Until the spring of 2018, Ameer Vann was living a Hip Hop rags-to-riches fantasy. As part of Brockhampton, he signed a lucrative deal with RCA and resided in a spacious house in the Hollywood Hills.
But suddenly, he was hit with allegations of abuse and sexual misconduct.
Vann was quickly fired from the group and as they toured the world and released back-to-back projects, he faded from the zeitgeist. His first release since his fall from grace, Emmanuel, is moody, troubling and masterfully constructed. As the #MeToo movement has gained momentum, alleged abusers have used their art to mask their wrongdoings with introspection. This could be seen in XXXTENTACION’s late work, Kodak Black’s last album and now Vann follows suit with this bleak EP.
In the Saturation trilogy, Vann’s gloomy verses were often sandwiched between a pop hook and a bandmate’s quirky bars. Emmanuel lacks any of Brockhampton’s brightness or youthful fun. The EP’s titular track has Vann rapping along to a minimal, bass-heavy beat, opening up a Pandora’s box of emotions and divulging his regrets: “I am broken, I am tired,/ I am lonely and depressed /I am made up of mistakes, I’ll start goin’ down the list/ I’m a product of my father, I’m an addict like my sister.”
At times, Vann is self-pitying, suicidal and repentful. While at other points, he’s throwing jabs at his former bandmates as if he’s the one who was wronged. On “Pop Trunk,” he threatens to wait outside his ex-friends’ home with a radio, blasting Houston rapper Screw’s album Pop Trunk. In addition to flexing his hometown roots, it’s also an act of stubborn defiance; unlike those who betrayed him, he hasn’t forgotten where he’s from.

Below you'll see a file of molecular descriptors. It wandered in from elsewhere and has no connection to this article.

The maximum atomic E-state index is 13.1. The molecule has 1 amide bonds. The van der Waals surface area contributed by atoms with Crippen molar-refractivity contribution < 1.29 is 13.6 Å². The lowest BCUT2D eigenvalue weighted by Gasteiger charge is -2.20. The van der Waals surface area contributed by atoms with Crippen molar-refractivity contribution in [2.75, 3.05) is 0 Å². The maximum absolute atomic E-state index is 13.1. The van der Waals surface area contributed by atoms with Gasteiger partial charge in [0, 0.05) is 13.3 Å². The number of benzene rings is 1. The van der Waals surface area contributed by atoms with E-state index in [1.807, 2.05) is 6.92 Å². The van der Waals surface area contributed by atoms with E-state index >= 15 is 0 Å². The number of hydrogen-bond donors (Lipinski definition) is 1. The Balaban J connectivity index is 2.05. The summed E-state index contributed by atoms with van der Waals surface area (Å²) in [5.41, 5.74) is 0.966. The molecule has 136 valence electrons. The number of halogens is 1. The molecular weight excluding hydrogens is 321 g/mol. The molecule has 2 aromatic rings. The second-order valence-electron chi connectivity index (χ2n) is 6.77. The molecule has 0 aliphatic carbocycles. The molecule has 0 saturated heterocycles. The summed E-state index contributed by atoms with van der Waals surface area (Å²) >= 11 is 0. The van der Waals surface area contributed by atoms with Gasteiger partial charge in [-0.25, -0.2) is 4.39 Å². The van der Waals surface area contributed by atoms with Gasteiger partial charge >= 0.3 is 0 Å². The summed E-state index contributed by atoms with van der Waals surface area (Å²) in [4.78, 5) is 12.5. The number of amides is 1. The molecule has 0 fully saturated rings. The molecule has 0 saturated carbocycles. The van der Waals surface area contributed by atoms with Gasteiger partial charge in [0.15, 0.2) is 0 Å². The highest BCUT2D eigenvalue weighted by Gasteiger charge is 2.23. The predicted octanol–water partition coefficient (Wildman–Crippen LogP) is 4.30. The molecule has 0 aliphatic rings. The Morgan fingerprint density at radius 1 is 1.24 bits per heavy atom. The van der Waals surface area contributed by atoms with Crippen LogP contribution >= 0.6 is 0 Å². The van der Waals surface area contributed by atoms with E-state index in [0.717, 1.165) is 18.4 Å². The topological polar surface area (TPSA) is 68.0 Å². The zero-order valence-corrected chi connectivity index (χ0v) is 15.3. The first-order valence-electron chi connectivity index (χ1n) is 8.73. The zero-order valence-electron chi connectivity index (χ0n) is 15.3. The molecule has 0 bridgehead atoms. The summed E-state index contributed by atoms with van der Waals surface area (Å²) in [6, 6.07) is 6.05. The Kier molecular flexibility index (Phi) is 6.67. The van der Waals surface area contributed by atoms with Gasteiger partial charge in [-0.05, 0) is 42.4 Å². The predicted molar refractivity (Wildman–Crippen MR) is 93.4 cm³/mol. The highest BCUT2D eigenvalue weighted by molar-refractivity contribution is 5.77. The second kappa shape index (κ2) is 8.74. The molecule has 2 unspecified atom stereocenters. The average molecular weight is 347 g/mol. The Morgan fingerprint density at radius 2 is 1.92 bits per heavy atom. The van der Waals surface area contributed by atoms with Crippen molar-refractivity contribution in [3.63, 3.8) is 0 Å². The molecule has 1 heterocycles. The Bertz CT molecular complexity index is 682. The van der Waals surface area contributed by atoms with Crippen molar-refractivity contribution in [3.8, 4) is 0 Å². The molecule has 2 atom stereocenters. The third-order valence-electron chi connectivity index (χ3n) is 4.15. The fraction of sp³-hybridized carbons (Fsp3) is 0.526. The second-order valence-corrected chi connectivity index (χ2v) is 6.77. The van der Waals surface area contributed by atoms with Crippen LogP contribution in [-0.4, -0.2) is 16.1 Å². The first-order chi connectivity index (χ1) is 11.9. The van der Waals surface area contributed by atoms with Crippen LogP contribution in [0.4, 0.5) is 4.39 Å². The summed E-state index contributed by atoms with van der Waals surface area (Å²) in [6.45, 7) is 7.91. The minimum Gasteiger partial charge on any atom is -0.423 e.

This bravado carries over into the EP’s crown jewel, “Glock 19,” where Vann raps about his self-destructive tendencies over a stunning, bouncy beat courtesy of Cool & Dre. He addresses a myriad of personal issues with gusto — drug addiction, aggression and a history of trauma. Though he may seem nihilistic, he hints at trying to be a better person on “Los Angeles.” But on “Sunday Night,” he’s once again bitter and rapping bars like, “N*ggas supposed to stick up for they brothers, but we see they don’t/ I got all that gutter and that meaning that they fiending for.” Emmanuel concludes with “Plastic.” Accompanied by some meditative, soothing production, Vann unpacks his past behavior.
Anyone looking for a proper apology from Vann will be disappointed by Emmanuel. This compelling EP is less about personal growth and more about embracing one’s demons. Instead of trying to change his public image, Vann is contemplating whether or not he should fully lean into a villain persona.